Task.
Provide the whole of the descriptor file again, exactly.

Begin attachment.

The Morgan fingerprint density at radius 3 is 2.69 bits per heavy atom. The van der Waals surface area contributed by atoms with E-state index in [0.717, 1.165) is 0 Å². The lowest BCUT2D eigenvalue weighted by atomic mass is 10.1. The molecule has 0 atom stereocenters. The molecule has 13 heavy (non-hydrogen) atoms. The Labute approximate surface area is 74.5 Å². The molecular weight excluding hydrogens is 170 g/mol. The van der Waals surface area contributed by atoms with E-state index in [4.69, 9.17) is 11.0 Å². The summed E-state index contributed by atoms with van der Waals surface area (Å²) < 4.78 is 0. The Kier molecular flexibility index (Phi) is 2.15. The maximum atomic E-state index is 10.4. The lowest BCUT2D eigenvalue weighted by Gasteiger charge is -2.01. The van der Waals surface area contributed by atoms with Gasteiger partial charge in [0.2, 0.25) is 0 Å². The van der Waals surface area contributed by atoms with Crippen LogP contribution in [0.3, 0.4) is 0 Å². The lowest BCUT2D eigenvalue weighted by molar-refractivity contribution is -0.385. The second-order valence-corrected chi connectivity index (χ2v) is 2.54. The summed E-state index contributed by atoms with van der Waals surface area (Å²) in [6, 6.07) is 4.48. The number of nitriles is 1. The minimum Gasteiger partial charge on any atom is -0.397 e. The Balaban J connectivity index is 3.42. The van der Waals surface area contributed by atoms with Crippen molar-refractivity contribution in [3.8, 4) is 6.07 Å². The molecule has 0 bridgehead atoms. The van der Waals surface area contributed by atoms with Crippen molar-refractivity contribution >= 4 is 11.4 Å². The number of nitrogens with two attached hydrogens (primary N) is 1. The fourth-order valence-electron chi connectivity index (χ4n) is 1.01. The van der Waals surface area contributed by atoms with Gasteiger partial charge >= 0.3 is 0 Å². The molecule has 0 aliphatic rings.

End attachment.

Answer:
The Morgan fingerprint density at radius 3 is 2.69 bits per heavy atom. The van der Waals surface area contributed by atoms with E-state index in [0.717, 1.165) is 0 Å². The lowest BCUT2D eigenvalue weighted by atomic mass is 10.1. The molecule has 0 atom stereocenters. The molecule has 13 heavy (non-hydrogen) atoms. The Labute approximate surface area is 74.5 Å². The molecular weight excluding hydrogens is 170 g/mol. The van der Waals surface area contributed by atoms with E-state index in [4.69, 9.17) is 11.0 Å². The summed E-state index contributed by atoms with van der Waals surface area (Å²) < 4.78 is 0. The Kier molecular flexibility index (Phi) is 2.15. The maximum atomic E-state index is 10.4. The lowest BCUT2D eigenvalue weighted by Gasteiger charge is -2.01. The van der Waals surface area contributed by atoms with Gasteiger partial charge in [0.2, 0.25) is 0 Å². The van der Waals surface area contributed by atoms with Crippen LogP contribution in [0.3, 0.4) is 0 Å². The lowest BCUT2D eigenvalue weighted by molar-refractivity contribution is -0.385. The second-order valence-corrected chi connectivity index (χ2v) is 2.54. The summed E-state index contributed by atoms with van der Waals surface area (Å²) in [6, 6.07) is 4.48. The number of nitriles is 1. The minimum Gasteiger partial charge on any atom is -0.397 e. The Balaban J connectivity index is 3.42. The van der Waals surface area contributed by atoms with Crippen molar-refractivity contribution in [3.8, 4) is 6.07 Å². The molecule has 0 bridgehead atoms. The van der Waals surface area contributed by atoms with Crippen molar-refractivity contribution >= 4 is 11.4 Å². The number of nitrogens with two attached hydrogens (primary N) is 1. The fourth-order valence-electron chi connectivity index (χ4n) is 1.01. The van der Waals surface area contributed by atoms with Gasteiger partial charge >= 0.3 is 0 Å². The molecule has 0 aliphatic rings.